Over the years our consulting firm has received many calls from second generation CEOs of advisory firms. They have recently taken over the helm of their firms, and usually tell us they “don’t know what to do” and need direction.
As we explore the details of each firm, we find that the advisory industry is doing a poor job of training the next generation of advisory firm leaders. From our perspective, most new CEOs and other firm executives haven’t been trained — at all.
We’ve also come to realize that this situation is not the fault of most firm owners. Training leaders is a challenge in most industries. And because most first generation advisory firm owners were never trained at leadership, they are at a disadvantage.
Here’s the Problem
Business school wisdom that many of today’s firm owners have gained has come primarily from the perspective of starting a business, as opposed to taking the leadership role in a successful, mature business. Consequently, training new leaders and relating to the challenges that they face as CEOs and other executives is hard for founding owners to wrap their brain around.
The crux of the problem is the skills required to launch and grow a business are different from those necessary to improve a successful business. Therefore, it’s difficult for most advisory business owners to train their new leaders as executives.
Here’s a common example: Due to the founding owner’s experience starting a firm from scratch, many of today’s leadership training programs tend to focus on business development and vision, mission, values and growth goals — because that’s what founding owners had to do to launch their firms.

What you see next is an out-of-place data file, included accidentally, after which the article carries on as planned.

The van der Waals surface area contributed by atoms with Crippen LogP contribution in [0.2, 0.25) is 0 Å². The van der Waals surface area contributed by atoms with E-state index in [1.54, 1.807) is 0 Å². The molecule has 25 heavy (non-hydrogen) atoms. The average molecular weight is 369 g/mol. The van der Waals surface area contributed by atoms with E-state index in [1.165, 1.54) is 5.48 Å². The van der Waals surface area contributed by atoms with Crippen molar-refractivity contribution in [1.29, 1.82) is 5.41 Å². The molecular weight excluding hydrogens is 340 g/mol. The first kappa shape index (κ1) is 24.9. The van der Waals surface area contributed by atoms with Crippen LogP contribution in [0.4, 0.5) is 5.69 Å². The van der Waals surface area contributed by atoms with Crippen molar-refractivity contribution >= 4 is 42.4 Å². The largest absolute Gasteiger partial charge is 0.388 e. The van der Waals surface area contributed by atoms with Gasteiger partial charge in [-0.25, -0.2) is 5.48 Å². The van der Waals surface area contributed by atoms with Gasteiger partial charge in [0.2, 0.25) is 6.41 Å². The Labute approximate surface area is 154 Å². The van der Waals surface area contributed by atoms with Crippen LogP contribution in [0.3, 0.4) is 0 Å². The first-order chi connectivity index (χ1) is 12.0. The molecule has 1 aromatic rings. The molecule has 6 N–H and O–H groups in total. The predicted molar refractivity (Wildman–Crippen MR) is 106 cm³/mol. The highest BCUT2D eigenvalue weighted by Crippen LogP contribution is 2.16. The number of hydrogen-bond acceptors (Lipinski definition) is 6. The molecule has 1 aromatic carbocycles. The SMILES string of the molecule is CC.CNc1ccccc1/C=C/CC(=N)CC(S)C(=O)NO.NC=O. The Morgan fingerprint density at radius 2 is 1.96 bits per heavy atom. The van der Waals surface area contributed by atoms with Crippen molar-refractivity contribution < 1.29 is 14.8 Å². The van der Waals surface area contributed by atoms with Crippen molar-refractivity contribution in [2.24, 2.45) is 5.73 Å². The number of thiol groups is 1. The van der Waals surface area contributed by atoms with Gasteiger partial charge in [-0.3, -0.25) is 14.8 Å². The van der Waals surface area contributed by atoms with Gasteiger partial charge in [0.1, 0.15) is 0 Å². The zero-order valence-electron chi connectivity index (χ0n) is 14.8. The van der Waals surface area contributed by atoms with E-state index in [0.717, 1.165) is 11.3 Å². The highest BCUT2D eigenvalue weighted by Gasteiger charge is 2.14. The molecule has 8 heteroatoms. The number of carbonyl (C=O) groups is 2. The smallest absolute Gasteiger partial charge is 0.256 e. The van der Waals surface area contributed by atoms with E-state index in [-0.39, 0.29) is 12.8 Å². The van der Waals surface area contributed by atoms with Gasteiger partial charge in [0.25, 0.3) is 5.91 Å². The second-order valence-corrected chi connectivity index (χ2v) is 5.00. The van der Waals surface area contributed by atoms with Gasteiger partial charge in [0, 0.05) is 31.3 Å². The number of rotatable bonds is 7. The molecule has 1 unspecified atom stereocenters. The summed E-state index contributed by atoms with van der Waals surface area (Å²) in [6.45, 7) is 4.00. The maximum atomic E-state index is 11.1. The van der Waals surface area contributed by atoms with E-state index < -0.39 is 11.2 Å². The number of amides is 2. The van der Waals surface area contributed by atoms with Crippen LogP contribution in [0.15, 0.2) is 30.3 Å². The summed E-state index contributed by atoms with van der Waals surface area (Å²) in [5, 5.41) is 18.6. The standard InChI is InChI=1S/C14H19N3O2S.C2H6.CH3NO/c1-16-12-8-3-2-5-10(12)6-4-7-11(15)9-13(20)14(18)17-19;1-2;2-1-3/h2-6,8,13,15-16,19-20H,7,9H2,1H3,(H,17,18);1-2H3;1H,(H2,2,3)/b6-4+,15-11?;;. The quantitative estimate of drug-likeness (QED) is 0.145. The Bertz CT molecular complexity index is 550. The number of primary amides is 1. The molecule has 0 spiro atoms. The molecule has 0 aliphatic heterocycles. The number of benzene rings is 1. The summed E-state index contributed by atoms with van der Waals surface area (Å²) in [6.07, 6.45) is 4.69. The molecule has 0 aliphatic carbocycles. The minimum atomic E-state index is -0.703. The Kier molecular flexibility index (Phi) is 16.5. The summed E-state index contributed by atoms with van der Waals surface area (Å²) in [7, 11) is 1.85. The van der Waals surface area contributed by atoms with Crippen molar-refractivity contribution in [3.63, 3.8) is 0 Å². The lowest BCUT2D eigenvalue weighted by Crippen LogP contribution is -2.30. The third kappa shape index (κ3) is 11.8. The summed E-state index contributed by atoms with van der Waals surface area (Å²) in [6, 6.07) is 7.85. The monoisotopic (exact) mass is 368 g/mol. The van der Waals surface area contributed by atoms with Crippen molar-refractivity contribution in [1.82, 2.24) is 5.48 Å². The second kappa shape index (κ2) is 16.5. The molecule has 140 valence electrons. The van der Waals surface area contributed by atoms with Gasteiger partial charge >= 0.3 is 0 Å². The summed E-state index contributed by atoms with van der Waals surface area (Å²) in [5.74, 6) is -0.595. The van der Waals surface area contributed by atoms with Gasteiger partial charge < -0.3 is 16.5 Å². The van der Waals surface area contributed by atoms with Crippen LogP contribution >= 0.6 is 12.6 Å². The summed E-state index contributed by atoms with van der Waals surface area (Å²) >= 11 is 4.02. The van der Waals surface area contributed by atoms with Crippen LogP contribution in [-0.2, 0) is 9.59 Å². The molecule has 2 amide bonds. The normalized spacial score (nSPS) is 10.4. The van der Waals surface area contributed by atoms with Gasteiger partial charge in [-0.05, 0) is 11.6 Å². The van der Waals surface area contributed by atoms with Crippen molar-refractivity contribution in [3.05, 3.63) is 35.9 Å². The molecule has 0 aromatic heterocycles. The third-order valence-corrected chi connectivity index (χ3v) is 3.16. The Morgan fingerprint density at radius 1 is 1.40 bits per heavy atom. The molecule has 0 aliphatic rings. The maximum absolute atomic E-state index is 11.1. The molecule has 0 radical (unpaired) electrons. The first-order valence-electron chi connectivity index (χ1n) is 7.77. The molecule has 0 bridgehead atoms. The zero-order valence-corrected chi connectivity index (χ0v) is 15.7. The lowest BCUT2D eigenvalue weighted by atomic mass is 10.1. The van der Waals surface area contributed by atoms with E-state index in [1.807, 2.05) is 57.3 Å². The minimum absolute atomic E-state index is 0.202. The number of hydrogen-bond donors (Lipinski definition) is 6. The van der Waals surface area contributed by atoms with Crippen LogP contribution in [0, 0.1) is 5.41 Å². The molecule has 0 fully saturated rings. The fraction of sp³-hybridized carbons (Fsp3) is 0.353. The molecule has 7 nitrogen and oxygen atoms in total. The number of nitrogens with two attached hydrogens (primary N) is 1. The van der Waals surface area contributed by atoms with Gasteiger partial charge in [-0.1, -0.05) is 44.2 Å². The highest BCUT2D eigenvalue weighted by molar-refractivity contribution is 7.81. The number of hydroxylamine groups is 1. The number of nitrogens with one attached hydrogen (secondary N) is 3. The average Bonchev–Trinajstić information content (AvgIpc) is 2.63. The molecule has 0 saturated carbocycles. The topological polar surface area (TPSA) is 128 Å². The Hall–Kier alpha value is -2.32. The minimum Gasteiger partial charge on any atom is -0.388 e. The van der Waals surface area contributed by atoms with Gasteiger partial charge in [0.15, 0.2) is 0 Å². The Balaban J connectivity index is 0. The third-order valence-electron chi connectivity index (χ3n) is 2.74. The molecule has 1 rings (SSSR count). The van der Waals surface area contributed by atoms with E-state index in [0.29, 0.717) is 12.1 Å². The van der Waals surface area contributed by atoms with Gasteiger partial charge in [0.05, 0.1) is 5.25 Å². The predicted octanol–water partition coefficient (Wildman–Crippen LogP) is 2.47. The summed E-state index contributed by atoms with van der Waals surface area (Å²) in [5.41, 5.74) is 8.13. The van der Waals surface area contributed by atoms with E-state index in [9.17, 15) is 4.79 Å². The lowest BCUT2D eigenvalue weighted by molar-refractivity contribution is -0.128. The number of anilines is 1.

But in mature businesses, bringing in new clients and setting goals is only one problem that needs solving. Other facets of the business need attention and balance, such as, employee management, financial strategy, allocating capital resources, operational process and sales strategy.
Further, the challenges many mature advisory firms face today revolve mostly around providing consistently and competitive high-quality client services and client experiences, while maintaining and growing profitably. To learn all these areas at once can be overwhelming for the next generation leaders.
Most founding owners teach new CEOs from their personal perspectives because it’s all that they know. And, when confronted with the suggestion that their next generation CEOs need different skills, they often respond: “that’s not the way I did it.” This isn’t the recipe for success in transitioning a company to new leadership.
Training Future Execs
So, how do you train the next generation leadership?
If you take the business school approach to training CEOs, it means training in the technical skills of business management: allocating capital, monitoring cashflow, quality control, management, etc. There’s much written about these skills and they can be learned with a library card.
But here’s the kicker: We have learned that starting a CEO’s training with technical skills often overwhelms them more. They become fully aware of what they don’t know and thus, get scared to make decisions in the business without the counsel of others. In other words, they feel they have to have validation to make any move on their growth goals.